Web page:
Approaching Your Freeholder for a Lease Extension
When you buy a leasehold property, it’s essential to be clear on how many years are left on the lease as it could impact your ability to sell the property if you allow it to run down too far. Once you have owned your home for two years, you’re legally allowed to extend your lease at any time. While there is a formal route to follow to achieve the extension, you could also informally approach the freeholder at any time to come to an agreement. Both options have advantages and disadvantages, and both will have their own costs, so it’s important to consider which would work best for you.
What is the informal lease extension process?
If you go down the informal route to extend your lease, it’s simply a case of approaching your freeholder and making them an offer. Before doing this, it’s essential to have a lease valuation carried out by a RICS-qualified surveyor – you don’t want to pay more than market value, but nor do you want to offend the freeholder by making a low offer.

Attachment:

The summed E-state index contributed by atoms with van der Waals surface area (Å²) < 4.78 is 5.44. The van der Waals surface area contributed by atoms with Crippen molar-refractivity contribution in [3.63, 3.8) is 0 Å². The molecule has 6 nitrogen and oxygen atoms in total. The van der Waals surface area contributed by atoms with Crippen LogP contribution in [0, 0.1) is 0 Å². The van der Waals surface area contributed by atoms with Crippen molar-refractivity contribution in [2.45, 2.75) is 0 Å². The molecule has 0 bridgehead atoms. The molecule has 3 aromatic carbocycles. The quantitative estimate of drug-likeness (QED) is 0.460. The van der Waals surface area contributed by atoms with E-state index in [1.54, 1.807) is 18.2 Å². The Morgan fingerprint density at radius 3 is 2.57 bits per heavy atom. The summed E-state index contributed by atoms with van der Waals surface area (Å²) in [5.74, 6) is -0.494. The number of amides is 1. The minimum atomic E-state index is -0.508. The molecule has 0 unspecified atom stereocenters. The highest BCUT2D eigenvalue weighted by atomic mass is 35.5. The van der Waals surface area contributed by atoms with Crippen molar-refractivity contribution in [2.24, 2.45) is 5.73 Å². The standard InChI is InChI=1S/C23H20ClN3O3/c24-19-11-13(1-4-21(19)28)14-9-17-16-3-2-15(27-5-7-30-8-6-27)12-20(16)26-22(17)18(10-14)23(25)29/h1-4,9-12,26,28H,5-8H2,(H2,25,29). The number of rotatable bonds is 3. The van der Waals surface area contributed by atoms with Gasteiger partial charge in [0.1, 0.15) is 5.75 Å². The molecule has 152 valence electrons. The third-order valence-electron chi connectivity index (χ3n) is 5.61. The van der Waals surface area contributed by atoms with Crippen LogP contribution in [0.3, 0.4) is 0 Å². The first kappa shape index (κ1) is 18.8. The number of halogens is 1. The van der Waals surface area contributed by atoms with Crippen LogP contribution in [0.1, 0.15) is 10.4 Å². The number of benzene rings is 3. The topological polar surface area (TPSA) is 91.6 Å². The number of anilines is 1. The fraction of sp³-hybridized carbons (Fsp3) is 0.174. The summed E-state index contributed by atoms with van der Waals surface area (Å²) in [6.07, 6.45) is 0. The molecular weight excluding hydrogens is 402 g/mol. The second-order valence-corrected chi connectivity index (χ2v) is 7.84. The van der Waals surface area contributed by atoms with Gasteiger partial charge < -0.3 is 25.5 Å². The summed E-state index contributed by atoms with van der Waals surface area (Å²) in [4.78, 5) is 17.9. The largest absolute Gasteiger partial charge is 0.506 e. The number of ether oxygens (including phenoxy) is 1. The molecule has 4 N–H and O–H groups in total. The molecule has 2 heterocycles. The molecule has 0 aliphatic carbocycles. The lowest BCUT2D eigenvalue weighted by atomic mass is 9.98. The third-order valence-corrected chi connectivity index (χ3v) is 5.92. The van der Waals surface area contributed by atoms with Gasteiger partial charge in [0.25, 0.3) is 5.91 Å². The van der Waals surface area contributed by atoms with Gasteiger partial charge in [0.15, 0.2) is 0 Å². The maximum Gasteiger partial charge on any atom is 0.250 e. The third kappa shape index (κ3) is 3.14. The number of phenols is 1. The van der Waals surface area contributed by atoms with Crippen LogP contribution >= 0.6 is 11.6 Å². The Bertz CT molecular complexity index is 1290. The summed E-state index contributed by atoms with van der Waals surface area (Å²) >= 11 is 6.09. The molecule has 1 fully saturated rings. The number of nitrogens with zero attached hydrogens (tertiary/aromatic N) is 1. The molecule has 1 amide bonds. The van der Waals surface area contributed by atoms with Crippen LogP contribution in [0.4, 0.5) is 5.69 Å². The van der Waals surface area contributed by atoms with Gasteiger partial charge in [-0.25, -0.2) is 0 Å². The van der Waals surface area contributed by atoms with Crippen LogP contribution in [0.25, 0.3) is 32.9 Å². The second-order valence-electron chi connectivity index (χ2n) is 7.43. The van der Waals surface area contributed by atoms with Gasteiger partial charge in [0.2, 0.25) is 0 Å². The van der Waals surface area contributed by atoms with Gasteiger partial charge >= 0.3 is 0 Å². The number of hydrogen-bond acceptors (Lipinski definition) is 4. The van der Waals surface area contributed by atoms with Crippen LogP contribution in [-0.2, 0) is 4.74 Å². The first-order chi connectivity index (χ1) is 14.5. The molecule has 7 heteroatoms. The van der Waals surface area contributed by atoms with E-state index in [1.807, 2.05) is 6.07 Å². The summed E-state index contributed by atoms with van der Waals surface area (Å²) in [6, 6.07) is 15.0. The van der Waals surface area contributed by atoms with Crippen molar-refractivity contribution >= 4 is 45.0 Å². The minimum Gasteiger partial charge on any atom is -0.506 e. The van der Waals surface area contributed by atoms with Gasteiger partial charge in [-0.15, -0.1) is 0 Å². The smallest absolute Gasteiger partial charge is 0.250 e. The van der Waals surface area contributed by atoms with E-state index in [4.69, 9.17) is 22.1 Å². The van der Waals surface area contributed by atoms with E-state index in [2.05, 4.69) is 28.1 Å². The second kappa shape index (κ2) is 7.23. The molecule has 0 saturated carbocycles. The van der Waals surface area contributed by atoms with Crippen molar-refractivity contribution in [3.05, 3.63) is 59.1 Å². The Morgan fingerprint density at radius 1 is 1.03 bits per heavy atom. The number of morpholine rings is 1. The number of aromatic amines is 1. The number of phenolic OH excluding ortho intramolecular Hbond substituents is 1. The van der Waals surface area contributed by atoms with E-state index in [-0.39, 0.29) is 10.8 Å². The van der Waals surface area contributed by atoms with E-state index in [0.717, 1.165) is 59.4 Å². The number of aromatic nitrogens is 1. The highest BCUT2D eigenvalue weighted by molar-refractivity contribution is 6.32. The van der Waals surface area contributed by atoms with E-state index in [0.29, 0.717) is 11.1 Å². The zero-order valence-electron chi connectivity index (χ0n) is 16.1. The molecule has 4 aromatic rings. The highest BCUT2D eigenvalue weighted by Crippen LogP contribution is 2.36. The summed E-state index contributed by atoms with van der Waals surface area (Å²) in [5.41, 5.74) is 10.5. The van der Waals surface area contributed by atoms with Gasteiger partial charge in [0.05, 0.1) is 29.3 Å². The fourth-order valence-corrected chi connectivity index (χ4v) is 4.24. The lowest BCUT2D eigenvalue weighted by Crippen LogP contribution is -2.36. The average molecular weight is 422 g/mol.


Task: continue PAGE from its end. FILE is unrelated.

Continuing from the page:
As it’s an informal offer, you can request an extension for your preferred time period, rather than the 90 years for a leasehold flat that is standard with a formal extension. If you’re planning on suggesting a longer, or shorter extension, it’s a good idea to ask your surveyor their opinion of the difference this would make to the premium. The freeholder doesn’t have to accept the offer, and they may try to get you to pay a premium to go down this informal route, so if you have all the figures to hand, you can be clear on the best option for you.
If they accept the offer, it’s a case of instructing a solicitor who will then liaise with the freeholder’s solicitor to agree to the new lease. Once everyone is happy, the lease premium is paid to the freeholder and the freeholder’s costs, and the new lease can be registered with the Land Registry.
How does the formal route differ?
The formal route is set out under the Leasehold Reform Housing & Urban Development Act 1993 and allows the leaseholder to add 90 years to what is left on the lease at a ‘peppercorn’ rent - which means no ground rent.